Saturday, 18 December 2010

Kate's Choice - Louisa May Alcott

In this heartwarming story, Kate is faced with a difficult choice. Her father's dying wish was for her to live with each of his estranged brothers - ultimately choosing one family with which to make her home. Although their motivation varies, all are anxious to have her - one because of her money, another because her great-grandfather had been a lord, a third in hopes of securing her hand for the son of a close friend, and a fourth because of love for her alone.

Which will she choose? Join us for the memorable story of how Kate makes the best choice of all.

Although the title of this book is Kate's Choice there are actually two other stories, What Love Can Do and Gwen's Adventure in the Snow. I have to admit that the last story is actually my favourite, not the main one. Written for newspapers or magazines when Alcott was first embarking on her writing career, these remained undiscovered until recently. Each of the stories centres around Christmas in some way. In the title-story, Kate is left orphaned just before Christmas and moves from England to America to be with her father's relatives. It was his wish that she visit each of his brothers in turn and choose who she wanted to live with. But Kate discovers her father's mother, alone in her big family home, and sets about bringing all of the relatives together at Christmas in order to cheer up her grandmother. In What Love Can Do the neighbours of a poverty-stricken family overhear the children talking about how they can't afford any Christmas gifts and decided to surprise them. And in my personal favourite, Gwen's Adventure in the Snow, Gwen and her cousins go for a sleigh ride and are struck by a blizzard. Sheltering in the family summer house, they have to make do with the few supplies they can scrounge and camp out until the storm is over. I think this one is my favourite because, as a child, I always adored stories about children "playing house" with the odds and ends that they discover in a shed, cellar, tree-house, abandoned house, etc.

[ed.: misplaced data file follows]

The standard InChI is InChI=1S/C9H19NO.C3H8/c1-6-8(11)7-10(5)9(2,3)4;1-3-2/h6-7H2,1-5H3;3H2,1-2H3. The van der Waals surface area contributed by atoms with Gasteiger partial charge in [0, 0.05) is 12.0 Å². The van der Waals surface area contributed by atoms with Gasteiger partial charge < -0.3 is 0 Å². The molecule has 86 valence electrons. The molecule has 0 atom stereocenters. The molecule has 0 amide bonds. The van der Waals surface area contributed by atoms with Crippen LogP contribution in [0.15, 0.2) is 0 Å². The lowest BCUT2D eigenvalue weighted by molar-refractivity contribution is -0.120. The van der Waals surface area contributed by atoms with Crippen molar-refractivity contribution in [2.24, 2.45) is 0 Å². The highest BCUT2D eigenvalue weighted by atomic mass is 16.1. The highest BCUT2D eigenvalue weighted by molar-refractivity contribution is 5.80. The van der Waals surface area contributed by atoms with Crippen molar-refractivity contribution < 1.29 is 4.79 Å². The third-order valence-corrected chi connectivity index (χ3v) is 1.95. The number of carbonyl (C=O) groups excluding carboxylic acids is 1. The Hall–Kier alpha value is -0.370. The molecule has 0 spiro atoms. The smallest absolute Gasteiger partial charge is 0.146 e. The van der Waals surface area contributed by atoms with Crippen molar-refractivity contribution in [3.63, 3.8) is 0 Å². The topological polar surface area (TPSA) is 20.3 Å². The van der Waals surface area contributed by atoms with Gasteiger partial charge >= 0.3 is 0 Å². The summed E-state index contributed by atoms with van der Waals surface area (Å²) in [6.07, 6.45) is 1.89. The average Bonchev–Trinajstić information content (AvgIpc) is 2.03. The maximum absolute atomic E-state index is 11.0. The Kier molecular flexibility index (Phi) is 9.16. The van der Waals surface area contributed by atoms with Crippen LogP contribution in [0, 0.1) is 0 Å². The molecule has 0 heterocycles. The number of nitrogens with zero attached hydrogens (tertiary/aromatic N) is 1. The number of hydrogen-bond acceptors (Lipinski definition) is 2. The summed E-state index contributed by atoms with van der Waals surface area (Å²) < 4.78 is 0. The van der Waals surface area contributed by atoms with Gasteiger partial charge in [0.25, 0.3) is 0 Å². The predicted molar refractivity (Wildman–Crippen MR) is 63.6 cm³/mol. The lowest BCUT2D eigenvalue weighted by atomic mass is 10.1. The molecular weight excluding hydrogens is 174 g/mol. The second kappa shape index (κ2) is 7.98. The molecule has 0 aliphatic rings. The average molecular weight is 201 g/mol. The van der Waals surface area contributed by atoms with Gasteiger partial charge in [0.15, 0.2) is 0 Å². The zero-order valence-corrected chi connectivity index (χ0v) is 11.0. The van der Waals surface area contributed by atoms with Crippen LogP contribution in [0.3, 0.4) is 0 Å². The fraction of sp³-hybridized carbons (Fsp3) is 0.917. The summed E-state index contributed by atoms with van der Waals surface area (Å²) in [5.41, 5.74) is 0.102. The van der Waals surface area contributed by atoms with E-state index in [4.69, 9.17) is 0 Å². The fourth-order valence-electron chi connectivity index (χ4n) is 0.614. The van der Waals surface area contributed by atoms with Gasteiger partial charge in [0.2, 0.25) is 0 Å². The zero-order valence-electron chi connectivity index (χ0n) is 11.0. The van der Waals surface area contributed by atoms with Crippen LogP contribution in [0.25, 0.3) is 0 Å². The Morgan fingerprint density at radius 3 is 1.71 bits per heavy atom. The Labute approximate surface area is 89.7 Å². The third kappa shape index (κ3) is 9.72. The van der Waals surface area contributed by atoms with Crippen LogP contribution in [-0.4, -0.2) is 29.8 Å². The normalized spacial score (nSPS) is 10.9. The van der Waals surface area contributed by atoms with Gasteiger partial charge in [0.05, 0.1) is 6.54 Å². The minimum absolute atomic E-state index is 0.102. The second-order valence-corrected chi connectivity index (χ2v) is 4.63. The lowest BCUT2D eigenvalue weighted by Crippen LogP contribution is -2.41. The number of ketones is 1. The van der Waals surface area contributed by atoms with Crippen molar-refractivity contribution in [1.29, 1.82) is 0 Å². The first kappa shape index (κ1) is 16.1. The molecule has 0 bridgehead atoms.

This book would be perfect for any Alcott fan, young or old. The editor has included lots of background information about Alcott, her writing and what can be learned from these stories, which would be interesting to a collector. And the shortness of the stories and the large print make the book perfect for a child who has enjoyed having Little Women read to them but isn't ready for full-length chapter books yet. While those unfamiliar with Alcott's work may find the stories rather predictable, long-standing fans will adore this and recognise her typical characters and values immediately. The presentation of this book is also beautiful, a little hardback with a lovely cover and illustrations and decorative fonts throughout. The perfect stocking filler for a girl who loves old-fashioned stories. 8/10

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